The practice of yoga is sometimes referred to as a "moving meditation," a physical but still inwardly-directed undertaking in which the breath takes the place of a spoken or chanted mantra. By offering separate instruction in those two disciplines, Cyndi Lee and David Nichtern's Om Yoga and Meditation obviously eliminates the need for any such distinction.
The program is divided into for parts (with titles like "Making Friends with Yourself" and "Obstacles as Path"), each with a meditation and yoga section presented side by side. Nichtern, whom some will recognize as the songwriter responsible for Maria Muldaur's '70s hit "Midnight at the Oasis" (this package also contains a music CD featuring his and other musicians' work), handles the former; he's clearly very experienced, but while his talks offer a plenty of valuable guidelines into the shamatha (mindfulness) practice, it isn't until the simple but very effective "guided meditation" segment in Part Four that students actually get to try the practice themselves. Lee, meanwhile, leads users through the four yoga segments, each about fifteen minutes long.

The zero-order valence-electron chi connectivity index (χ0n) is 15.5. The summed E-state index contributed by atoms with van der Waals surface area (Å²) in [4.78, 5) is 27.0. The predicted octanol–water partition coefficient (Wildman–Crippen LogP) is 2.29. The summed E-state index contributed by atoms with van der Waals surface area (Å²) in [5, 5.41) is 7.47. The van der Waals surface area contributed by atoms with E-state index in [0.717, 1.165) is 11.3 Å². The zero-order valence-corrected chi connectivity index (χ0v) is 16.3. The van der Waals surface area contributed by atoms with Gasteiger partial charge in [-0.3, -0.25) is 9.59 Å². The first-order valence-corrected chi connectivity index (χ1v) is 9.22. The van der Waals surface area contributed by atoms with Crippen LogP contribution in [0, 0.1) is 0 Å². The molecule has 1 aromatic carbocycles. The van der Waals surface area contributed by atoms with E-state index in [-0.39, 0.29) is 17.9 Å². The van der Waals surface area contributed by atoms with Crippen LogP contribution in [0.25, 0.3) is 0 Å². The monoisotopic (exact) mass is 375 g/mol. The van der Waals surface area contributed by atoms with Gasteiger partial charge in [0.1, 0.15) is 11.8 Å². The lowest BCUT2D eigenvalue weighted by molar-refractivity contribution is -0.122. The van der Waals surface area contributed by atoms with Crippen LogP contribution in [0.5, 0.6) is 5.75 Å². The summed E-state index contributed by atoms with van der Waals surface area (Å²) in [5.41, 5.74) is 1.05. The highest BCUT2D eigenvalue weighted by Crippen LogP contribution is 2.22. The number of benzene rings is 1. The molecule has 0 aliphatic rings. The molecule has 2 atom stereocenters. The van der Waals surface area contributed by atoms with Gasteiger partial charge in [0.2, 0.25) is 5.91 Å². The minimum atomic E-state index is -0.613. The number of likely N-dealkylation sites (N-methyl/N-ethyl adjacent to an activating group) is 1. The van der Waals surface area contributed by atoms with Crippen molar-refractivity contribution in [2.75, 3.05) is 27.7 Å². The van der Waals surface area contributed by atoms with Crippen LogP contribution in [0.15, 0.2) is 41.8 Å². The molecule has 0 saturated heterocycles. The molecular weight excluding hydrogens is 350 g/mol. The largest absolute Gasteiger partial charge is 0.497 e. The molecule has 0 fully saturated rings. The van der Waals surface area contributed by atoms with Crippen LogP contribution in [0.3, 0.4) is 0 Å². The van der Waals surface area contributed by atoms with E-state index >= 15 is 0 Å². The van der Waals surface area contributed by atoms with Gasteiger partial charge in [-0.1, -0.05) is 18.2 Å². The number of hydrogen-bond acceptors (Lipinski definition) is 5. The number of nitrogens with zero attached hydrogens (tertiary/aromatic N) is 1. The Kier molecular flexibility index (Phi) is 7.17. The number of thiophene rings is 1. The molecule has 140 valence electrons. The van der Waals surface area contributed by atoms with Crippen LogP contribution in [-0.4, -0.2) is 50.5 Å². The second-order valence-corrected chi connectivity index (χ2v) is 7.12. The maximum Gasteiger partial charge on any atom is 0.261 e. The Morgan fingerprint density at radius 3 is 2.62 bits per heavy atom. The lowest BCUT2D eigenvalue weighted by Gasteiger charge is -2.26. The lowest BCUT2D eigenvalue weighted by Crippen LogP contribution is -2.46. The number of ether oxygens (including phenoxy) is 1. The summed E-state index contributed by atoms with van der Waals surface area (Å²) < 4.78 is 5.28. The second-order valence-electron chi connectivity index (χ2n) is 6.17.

While Lee's attention to the breath (also a central component of meditation) is commendable, the pace is way too quick for inexperienced users; what's more, difficult asanas like chaturanga (the lowered push-up position), ardha chandrasana (balancing half-moon pose), vasisthasana (side-slant pose), and a variety of others that are challenging even for veteran yogis are presented with precious little instruction at all. To her credit, Lee advises newcomers to watch these segments before attempting them, but even that won't do much good in the absence of thorough, detailed coaching. All in all, Om Yoga and Meditation is a good idea that's hampered by less than scintillating execution.
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